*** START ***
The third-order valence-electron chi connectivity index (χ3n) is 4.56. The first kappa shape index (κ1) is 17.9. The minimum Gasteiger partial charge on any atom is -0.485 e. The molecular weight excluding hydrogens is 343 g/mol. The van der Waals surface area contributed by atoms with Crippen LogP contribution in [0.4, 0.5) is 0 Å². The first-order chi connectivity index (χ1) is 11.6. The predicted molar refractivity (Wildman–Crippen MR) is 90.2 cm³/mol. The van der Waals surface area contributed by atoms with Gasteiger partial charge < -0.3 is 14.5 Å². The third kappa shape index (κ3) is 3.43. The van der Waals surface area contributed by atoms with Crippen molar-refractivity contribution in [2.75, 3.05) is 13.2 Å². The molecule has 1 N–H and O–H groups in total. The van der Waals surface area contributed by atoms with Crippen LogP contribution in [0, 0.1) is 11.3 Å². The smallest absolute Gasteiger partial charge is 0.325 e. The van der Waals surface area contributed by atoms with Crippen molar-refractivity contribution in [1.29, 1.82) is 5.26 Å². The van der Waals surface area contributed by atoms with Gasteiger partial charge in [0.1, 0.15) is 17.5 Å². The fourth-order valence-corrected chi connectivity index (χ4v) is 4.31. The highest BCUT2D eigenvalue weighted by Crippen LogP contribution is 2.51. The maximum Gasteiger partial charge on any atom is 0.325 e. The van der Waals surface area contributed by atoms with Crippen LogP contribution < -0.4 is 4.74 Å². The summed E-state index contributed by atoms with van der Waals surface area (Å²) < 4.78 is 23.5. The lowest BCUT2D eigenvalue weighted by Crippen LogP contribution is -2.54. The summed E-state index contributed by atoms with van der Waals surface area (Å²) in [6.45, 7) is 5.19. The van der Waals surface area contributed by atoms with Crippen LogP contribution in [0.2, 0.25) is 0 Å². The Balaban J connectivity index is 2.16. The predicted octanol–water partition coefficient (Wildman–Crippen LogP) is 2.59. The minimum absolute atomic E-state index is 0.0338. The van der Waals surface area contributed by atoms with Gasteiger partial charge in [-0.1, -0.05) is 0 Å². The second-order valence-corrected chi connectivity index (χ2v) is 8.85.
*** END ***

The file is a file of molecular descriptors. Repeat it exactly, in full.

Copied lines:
The third-order valence-electron chi connectivity index (χ3n) is 4.56. The first kappa shape index (κ1) is 17.9. The minimum Gasteiger partial charge on any atom is -0.485 e. The molecular weight excluding hydrogens is 343 g/mol. The van der Waals surface area contributed by atoms with Crippen LogP contribution in [0.4, 0.5) is 0 Å². The first-order chi connectivity index (χ1) is 11.6. The predicted molar refractivity (Wildman–Crippen MR) is 90.2 cm³/mol. The van der Waals surface area contributed by atoms with Gasteiger partial charge < -0.3 is 14.5 Å². The third kappa shape index (κ3) is 3.43. The van der Waals surface area contributed by atoms with Crippen molar-refractivity contribution in [2.75, 3.05) is 13.2 Å². The molecule has 1 N–H and O–H groups in total. The van der Waals surface area contributed by atoms with Crippen LogP contribution in [0, 0.1) is 11.3 Å². The smallest absolute Gasteiger partial charge is 0.325 e. The van der Waals surface area contributed by atoms with Crippen molar-refractivity contribution in [1.29, 1.82) is 5.26 Å². The van der Waals surface area contributed by atoms with Gasteiger partial charge in [0.1, 0.15) is 17.5 Å². The fourth-order valence-corrected chi connectivity index (χ4v) is 4.31. The highest BCUT2D eigenvalue weighted by Crippen LogP contribution is 2.51. The maximum Gasteiger partial charge on any atom is 0.325 e. The van der Waals surface area contributed by atoms with Crippen LogP contribution < -0.4 is 4.74 Å². The summed E-state index contributed by atoms with van der Waals surface area (Å²) < 4.78 is 23.5. The lowest BCUT2D eigenvalue weighted by Crippen LogP contribution is -2.54. The summed E-state index contributed by atoms with van der Waals surface area (Å²) in [6.45, 7) is 5.19. The van der Waals surface area contributed by atoms with Crippen LogP contribution in [0.2, 0.25) is 0 Å². The Balaban J connectivity index is 2.16. The predicted octanol–water partition coefficient (Wildman–Crippen LogP) is 2.59. The minimum absolute atomic E-state index is 0.0338. The van der Waals surface area contributed by atoms with Gasteiger partial charge in [-0.1, -0.05) is 0 Å². The second-order valence-corrected chi connectivity index (χ2v) is 8.85.